While the snake in that song and in John Lee Hooker’s Crawlin’ King Snake are clearly meant to be understood as representing men, if we go to Ovid’s Metamorphoses, we find a man literally turning into a snake. Cadmus, when he founded the city of Thebes, made the mistake of killing a sacred snake. Athene warned him at the time that he himself would end his days as a snake and, years later, when Cadmus and his wife Harmonia are living in exile in Illyria, divine retribution finally catches up with them. Both are transformed into serpents.
Jean-Baptiste Lully’s 1673 ‘tragedie en musique’ Cadmus et Hermione deals with an earlier episode in the couple’s life – their love story. The only transformation here is of Harmonia’s name. This is a chaconne from the opera performed by the London Oboe Band.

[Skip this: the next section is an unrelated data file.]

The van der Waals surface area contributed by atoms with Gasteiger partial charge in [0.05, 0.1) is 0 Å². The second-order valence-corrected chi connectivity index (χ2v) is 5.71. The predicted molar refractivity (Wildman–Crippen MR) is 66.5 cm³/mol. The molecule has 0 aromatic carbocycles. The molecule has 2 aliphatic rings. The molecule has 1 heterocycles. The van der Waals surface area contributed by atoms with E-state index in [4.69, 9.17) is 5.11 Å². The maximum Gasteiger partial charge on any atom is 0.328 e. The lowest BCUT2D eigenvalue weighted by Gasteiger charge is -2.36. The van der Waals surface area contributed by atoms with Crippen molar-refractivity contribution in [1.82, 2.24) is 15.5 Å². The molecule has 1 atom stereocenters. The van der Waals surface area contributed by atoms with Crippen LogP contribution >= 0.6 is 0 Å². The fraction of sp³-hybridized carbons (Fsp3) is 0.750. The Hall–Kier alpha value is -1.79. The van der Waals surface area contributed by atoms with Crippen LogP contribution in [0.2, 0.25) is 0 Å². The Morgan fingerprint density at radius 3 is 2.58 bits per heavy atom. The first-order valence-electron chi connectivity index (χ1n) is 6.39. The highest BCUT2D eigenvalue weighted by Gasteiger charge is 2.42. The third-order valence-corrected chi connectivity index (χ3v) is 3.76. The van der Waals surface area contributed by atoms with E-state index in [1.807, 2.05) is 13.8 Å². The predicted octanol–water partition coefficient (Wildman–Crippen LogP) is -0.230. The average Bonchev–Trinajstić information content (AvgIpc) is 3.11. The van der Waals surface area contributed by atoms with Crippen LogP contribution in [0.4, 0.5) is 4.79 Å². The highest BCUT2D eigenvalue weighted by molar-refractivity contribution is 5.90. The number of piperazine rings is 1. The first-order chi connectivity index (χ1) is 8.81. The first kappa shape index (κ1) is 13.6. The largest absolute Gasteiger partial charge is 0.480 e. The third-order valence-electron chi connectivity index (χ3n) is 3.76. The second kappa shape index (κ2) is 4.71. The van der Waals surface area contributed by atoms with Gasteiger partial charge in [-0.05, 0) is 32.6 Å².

There’s some more serpentine shape-shifting in this extract from Lamia by John Keats. In Keat’s adaptation of the Greek myth, Hermes goes in search of a beautiful nymph. On his journey he encounters a Lamia who has been trapped in the form of a serpent. She reveals the previously invisible nymph to him and he, in return, restores her to human form. She then goes on a quest of her own, in search of a young man called Lycius. No spoilers, but it doesn’t end well.
The American composer Edward MacDowell acknowledged Keats’s poem as one of the inspirations for his own work also entitled Lamia. In this symphonic poem, MacDowell expresses the physical and emotional transformations that the character undergoes by taking a primary musical subject and presenting it in different guises associated with specific images of Lamia.